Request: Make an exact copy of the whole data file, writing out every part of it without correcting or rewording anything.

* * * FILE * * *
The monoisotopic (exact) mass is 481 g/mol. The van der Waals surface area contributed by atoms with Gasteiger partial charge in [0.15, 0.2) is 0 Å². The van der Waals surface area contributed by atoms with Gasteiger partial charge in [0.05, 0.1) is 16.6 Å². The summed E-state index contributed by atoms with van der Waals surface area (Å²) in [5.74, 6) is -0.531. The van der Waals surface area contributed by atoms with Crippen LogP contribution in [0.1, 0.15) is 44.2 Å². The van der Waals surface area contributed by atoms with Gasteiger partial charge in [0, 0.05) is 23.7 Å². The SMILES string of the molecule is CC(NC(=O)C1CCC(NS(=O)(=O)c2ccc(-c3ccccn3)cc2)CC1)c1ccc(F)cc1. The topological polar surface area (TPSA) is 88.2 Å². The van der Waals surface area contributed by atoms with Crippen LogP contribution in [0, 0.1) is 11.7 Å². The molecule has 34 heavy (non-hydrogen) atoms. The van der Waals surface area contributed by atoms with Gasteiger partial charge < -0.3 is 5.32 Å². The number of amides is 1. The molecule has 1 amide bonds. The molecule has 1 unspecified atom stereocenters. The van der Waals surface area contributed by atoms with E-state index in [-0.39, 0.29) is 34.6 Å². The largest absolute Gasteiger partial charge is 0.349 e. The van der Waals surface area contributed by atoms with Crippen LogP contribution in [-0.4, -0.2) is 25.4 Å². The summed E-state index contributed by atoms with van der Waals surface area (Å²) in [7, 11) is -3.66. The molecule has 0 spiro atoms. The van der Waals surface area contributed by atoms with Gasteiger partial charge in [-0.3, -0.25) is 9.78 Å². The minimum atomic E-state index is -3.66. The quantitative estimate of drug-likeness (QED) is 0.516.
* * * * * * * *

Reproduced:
The monoisotopic (exact) mass is 481 g/mol. The van der Waals surface area contributed by atoms with Gasteiger partial charge in [0.15, 0.2) is 0 Å². The van der Waals surface area contributed by atoms with Gasteiger partial charge in [0.05, 0.1) is 16.6 Å². The summed E-state index contributed by atoms with van der Waals surface area (Å²) in [5.74, 6) is -0.531. The van der Waals surface area contributed by atoms with Crippen LogP contribution in [0.1, 0.15) is 44.2 Å². The van der Waals surface area contributed by atoms with Gasteiger partial charge in [0, 0.05) is 23.7 Å². The SMILES string of the molecule is CC(NC(=O)C1CCC(NS(=O)(=O)c2ccc(-c3ccccn3)cc2)CC1)c1ccc(F)cc1. The topological polar surface area (TPSA) is 88.2 Å². The van der Waals surface area contributed by atoms with Crippen LogP contribution in [0, 0.1) is 11.7 Å². The molecule has 34 heavy (non-hydrogen) atoms. The van der Waals surface area contributed by atoms with Gasteiger partial charge < -0.3 is 5.32 Å². The number of amides is 1. The molecule has 1 amide bonds. The molecule has 1 unspecified atom stereocenters. The van der Waals surface area contributed by atoms with E-state index in [-0.39, 0.29) is 34.6 Å². The largest absolute Gasteiger partial charge is 0.349 e. The van der Waals surface area contributed by atoms with Crippen LogP contribution in [-0.4, -0.2) is 25.4 Å². The summed E-state index contributed by atoms with van der Waals surface area (Å²) in [7, 11) is -3.66. The molecule has 0 spiro atoms. The van der Waals surface area contributed by atoms with Gasteiger partial charge in [-0.3, -0.25) is 9.78 Å². The minimum atomic E-state index is -3.66. The quantitative estimate of drug-likeness (QED) is 0.516.